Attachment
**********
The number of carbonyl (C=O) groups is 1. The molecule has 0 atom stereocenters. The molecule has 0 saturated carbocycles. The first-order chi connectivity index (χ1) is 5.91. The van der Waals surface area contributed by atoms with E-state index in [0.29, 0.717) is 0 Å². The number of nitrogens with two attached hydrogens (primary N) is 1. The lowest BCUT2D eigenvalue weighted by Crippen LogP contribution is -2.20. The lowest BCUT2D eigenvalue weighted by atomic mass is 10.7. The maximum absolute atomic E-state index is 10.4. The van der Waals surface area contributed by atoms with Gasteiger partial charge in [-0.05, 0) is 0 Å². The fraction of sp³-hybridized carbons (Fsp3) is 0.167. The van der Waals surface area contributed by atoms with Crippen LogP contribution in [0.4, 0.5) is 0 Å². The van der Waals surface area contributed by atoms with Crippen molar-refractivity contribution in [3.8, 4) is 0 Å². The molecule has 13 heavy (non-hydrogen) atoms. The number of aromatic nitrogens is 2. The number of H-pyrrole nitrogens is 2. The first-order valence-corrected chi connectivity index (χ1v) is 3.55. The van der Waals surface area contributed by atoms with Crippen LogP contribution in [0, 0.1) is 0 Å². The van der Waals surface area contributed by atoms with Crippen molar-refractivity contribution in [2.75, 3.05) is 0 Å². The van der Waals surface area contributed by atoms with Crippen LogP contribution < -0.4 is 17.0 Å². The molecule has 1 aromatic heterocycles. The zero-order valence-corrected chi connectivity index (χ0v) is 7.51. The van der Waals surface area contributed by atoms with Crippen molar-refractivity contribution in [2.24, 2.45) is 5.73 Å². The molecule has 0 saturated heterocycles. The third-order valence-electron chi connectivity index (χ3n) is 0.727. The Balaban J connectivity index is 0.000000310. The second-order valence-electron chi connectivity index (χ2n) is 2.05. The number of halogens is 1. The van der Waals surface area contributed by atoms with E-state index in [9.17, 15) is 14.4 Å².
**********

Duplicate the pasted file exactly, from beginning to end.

The number of carbonyl (C=O) groups is 1. The molecule has 0 atom stereocenters. The molecule has 0 saturated carbocycles. The first-order chi connectivity index (χ1) is 5.91. The van der Waals surface area contributed by atoms with E-state index in [0.29, 0.717) is 0 Å². The number of nitrogens with two attached hydrogens (primary N) is 1. The lowest BCUT2D eigenvalue weighted by Crippen LogP contribution is -2.20. The lowest BCUT2D eigenvalue weighted by atomic mass is 10.7. The maximum absolute atomic E-state index is 10.4. The van der Waals surface area contributed by atoms with Gasteiger partial charge in [-0.05, 0) is 0 Å². The fraction of sp³-hybridized carbons (Fsp3) is 0.167. The van der Waals surface area contributed by atoms with Crippen LogP contribution in [0.4, 0.5) is 0 Å². The van der Waals surface area contributed by atoms with Crippen molar-refractivity contribution in [3.8, 4) is 0 Å². The molecule has 13 heavy (non-hydrogen) atoms. The number of aromatic nitrogens is 2. The number of H-pyrrole nitrogens is 2. The first-order valence-corrected chi connectivity index (χ1v) is 3.55. The van der Waals surface area contributed by atoms with Crippen LogP contribution in [0, 0.1) is 0 Å². The van der Waals surface area contributed by atoms with Crippen molar-refractivity contribution in [2.75, 3.05) is 0 Å². The van der Waals surface area contributed by atoms with Crippen LogP contribution < -0.4 is 17.0 Å². The molecule has 1 aromatic heterocycles. The zero-order valence-corrected chi connectivity index (χ0v) is 7.51. The van der Waals surface area contributed by atoms with Crippen molar-refractivity contribution in [2.24, 2.45) is 5.73 Å². The molecule has 0 saturated heterocycles. The third-order valence-electron chi connectivity index (χ3n) is 0.727. The Balaban J connectivity index is 0.000000310. The second-order valence-electron chi connectivity index (χ2n) is 2.05. The number of halogens is 1. The van der Waals surface area contributed by atoms with E-state index in [9.17, 15) is 14.4 Å².